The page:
Essay, History

The period between the end of the U.S-Mexican War in 1848 and the beginning of the Great Depression in 1929 is notable in highlighting a long-running battle between individuals and interest groups who advocated strict policies of immigration restriction, border enforcement, and racial and cultural homogeneity versus those who, primarily for economic reasons, exhibited a much higher toleration for the presence of foreigners of all legal statuses.
Based on your lecture notes, slides, and readings from weeks 1 through 4 of the syllabus, write an essay of 8-10 pages in which you assess the origins and evolution of these two points of view; examine the complex motivations of those who articulated them; and weigh the contemporary impact and historical legacies of these views for Mexican Americans and Mexican immigrants in the period between the 1850s and the 1920s.

As you know, essay exams and especially short essay exams require careful thought and organization. So before you begin drafting your essay, it is important that you develop at least a rough outline, carefully choose examples in support of your argument, and write clear and direct sentences to develop that argument. Again, since you face significant space limitations, please avoid the use of long block quotes. To cite an article, simply use the following format at the end of the sentence in question: (Haney Lopez, pp. 12-13; Reisler, pp. 44-45).

PROMPT:
The period between the end of the U.S-Mexican War in 1848 and the beginning of the Great Depression in 1929 is notable in highlighting a long-running battle between individuals and interest groups who advocated strict policies of immigration restriction, border enforcement, and racial and cultural homogeneity versus those who, primarily for economic reasons, exhibited a much higher toleration for the presence of foreigners of all legal statuses.

For example, during debate about the objectives of the U.S.-Mexican War, Senator John C. Calhoun of South Carolina articulated the views common among those in the first group by arguing that the conquest of Mexicos northern territories would contribute to the nations increasing and troubling racial and cultural diversity, and would add to the racial tensions that already divided the country and eventually led to the eruption of the Civil War. He objected to the incorporation of Mexicans into the United States by arguing:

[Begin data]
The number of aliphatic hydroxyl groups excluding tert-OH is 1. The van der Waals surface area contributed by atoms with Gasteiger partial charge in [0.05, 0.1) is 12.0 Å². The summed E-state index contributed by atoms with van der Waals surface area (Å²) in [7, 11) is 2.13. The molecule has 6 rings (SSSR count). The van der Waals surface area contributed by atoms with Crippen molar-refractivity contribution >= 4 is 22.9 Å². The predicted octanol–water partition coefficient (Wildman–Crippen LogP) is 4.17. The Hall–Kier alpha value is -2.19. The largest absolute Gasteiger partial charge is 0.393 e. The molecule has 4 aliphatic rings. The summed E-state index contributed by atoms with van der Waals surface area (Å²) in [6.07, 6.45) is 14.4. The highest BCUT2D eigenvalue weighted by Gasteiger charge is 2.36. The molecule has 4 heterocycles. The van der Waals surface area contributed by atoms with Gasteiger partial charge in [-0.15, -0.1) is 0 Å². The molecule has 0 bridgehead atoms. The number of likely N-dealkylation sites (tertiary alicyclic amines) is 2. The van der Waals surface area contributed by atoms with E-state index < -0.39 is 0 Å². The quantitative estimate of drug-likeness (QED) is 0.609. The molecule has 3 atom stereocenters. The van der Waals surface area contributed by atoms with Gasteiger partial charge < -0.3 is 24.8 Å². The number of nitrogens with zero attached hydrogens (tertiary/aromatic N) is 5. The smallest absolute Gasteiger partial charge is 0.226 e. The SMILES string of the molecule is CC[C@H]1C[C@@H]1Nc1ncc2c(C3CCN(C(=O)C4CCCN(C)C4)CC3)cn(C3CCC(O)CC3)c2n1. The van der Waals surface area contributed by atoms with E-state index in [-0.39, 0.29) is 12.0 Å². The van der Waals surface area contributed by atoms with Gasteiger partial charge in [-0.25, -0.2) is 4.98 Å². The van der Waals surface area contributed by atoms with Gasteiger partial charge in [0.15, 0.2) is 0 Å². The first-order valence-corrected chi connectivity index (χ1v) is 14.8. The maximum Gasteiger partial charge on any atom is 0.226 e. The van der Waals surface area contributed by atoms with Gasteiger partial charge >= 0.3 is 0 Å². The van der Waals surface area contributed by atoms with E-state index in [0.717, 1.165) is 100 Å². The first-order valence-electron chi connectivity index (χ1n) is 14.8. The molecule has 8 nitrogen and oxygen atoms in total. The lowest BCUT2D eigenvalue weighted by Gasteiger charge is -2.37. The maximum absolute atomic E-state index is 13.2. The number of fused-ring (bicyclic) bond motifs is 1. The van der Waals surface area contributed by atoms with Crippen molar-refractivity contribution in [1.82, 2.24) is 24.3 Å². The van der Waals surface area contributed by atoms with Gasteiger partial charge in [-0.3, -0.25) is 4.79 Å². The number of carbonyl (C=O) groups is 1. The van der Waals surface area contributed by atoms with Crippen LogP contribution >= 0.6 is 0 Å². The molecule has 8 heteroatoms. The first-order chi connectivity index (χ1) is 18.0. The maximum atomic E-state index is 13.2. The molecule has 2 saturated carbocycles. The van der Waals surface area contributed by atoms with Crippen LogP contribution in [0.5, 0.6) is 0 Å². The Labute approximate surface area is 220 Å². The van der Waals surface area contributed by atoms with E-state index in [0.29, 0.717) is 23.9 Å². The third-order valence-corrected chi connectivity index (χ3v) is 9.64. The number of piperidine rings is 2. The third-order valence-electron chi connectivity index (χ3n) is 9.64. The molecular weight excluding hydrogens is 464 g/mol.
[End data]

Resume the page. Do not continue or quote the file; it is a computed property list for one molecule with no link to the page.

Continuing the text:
We have never dreamt of incorporating into our Union any but the Caucasian racethe free white race. To incorporate Mexico, would be the very first instance of incorporating the Indian race. Ours is the government of the white manand yet it is professed and talked about to erect these Mexicans into a territorial government, and place them on an equality with the people of the United States. I protest utterly against such a project. (John C. Calhoun, January 1848)

However, over the same period, other individuals and interest groupsespecially those committed to the economic development of former Mexican territories in the Westsaw the challenges facing the nation in the last half of the nineteenth century in very different terms. From their point of view, labor migration was considered crucial to their plans to develop the basic infrastructure that would allow subsequent growth in manufacturing and extractive industries, construction, and commercial agricultureand if that meant the rapid racial and cultural diversification of society, then so be it. As one employers lobbyist put it in his testimony before a congressional committee in 1928, the diversification of the labor force in the West in the years after the Gold Rush,

may have been due to a lack of foresight, but it is a fact that statesmen must deal with. The question arises as to what is going to be the economic effect upon that vast territory and its vast agricultural industry, if the supply of common labor is inadequate. What could be more destructive of the prosperity of a people; of their contentment; or their general welfare; than to have their entire labor situation disrupted?

The lobbyist concluded:

We are not employing men on account of their dispositions. We are employing them to have them exercise their strong backs at hard work. We are not employing them because they are of a high type of intellectuality [for] if we employed men because of their mental attainments, we could not employ either Mexicans or these [other] colored people. We employ these men because we have the worlds work to do and we must do it well. (Testimony of Alfred P. Thom, American Railroad Association, to House Committee on Immigration, 1928)

Based on your lecture notes, slides, and readings from weeks 1 through 4 of the syllabus, write an essay of 8-10 pages in which you assess the origins and evolution of these two points of view; examine the complex motivations of those who articulated them; and weigh the contemporary impact and historical legacies of these views for Mexican Americans and Mexican immigrants in the period between the 1850s and the 1920s.

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